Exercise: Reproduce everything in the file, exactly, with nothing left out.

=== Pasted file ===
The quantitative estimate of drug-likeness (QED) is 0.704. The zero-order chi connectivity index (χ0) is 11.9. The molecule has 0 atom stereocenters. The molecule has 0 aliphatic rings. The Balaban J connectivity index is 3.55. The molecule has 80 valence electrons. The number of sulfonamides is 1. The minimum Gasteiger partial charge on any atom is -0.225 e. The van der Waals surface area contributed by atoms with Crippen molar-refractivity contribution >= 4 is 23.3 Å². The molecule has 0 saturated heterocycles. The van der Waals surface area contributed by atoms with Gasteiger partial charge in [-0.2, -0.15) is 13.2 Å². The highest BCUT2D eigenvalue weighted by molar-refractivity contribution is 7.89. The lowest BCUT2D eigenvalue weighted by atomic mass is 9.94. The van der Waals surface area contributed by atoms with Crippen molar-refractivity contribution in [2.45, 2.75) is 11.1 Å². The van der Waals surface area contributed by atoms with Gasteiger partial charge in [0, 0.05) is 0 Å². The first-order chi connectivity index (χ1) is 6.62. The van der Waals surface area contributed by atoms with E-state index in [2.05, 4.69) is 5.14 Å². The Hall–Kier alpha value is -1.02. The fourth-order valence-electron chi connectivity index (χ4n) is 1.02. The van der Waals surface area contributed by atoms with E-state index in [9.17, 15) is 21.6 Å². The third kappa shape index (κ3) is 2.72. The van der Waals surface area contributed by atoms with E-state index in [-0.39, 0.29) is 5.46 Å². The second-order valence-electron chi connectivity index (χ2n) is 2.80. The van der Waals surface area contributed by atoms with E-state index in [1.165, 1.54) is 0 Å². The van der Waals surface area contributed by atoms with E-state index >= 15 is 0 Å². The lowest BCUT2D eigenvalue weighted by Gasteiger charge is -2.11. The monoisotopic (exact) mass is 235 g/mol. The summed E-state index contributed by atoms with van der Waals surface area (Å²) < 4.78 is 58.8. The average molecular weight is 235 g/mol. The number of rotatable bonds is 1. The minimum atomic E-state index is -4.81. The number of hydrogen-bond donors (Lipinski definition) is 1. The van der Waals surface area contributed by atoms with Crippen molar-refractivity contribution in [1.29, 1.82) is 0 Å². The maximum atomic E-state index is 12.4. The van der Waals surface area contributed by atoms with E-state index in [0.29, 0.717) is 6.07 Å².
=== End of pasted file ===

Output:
The quantitative estimate of drug-likeness (QED) is 0.704. The zero-order chi connectivity index (χ0) is 11.9. The molecule has 0 atom stereocenters. The molecule has 0 aliphatic rings. The Balaban J connectivity index is 3.55. The molecule has 80 valence electrons. The number of sulfonamides is 1. The minimum Gasteiger partial charge on any atom is -0.225 e. The van der Waals surface area contributed by atoms with Crippen molar-refractivity contribution >= 4 is 23.3 Å². The molecule has 0 saturated heterocycles. The van der Waals surface area contributed by atoms with Gasteiger partial charge in [-0.2, -0.15) is 13.2 Å². The highest BCUT2D eigenvalue weighted by molar-refractivity contribution is 7.89. The lowest BCUT2D eigenvalue weighted by atomic mass is 9.94. The van der Waals surface area contributed by atoms with Crippen molar-refractivity contribution in [2.45, 2.75) is 11.1 Å². The van der Waals surface area contributed by atoms with Gasteiger partial charge in [0, 0.05) is 0 Å². The first-order chi connectivity index (χ1) is 6.62. The van der Waals surface area contributed by atoms with E-state index in [2.05, 4.69) is 5.14 Å². The Hall–Kier alpha value is -1.02. The fourth-order valence-electron chi connectivity index (χ4n) is 1.02. The van der Waals surface area contributed by atoms with E-state index in [9.17, 15) is 21.6 Å². The third kappa shape index (κ3) is 2.72. The van der Waals surface area contributed by atoms with E-state index in [-0.39, 0.29) is 5.46 Å². The second-order valence-electron chi connectivity index (χ2n) is 2.80. The van der Waals surface area contributed by atoms with E-state index in [1.165, 1.54) is 0 Å². The van der Waals surface area contributed by atoms with E-state index >= 15 is 0 Å². The lowest BCUT2D eigenvalue weighted by Gasteiger charge is -2.11. The monoisotopic (exact) mass is 235 g/mol. The summed E-state index contributed by atoms with van der Waals surface area (Å²) < 4.78 is 58.8. The average molecular weight is 235 g/mol. The number of rotatable bonds is 1. The minimum atomic E-state index is -4.81. The number of hydrogen-bond donors (Lipinski definition) is 1. The van der Waals surface area contributed by atoms with Crippen molar-refractivity contribution in [1.29, 1.82) is 0 Å². The maximum atomic E-state index is 12.4. The van der Waals surface area contributed by atoms with E-state index in [0.29, 0.717) is 6.07 Å².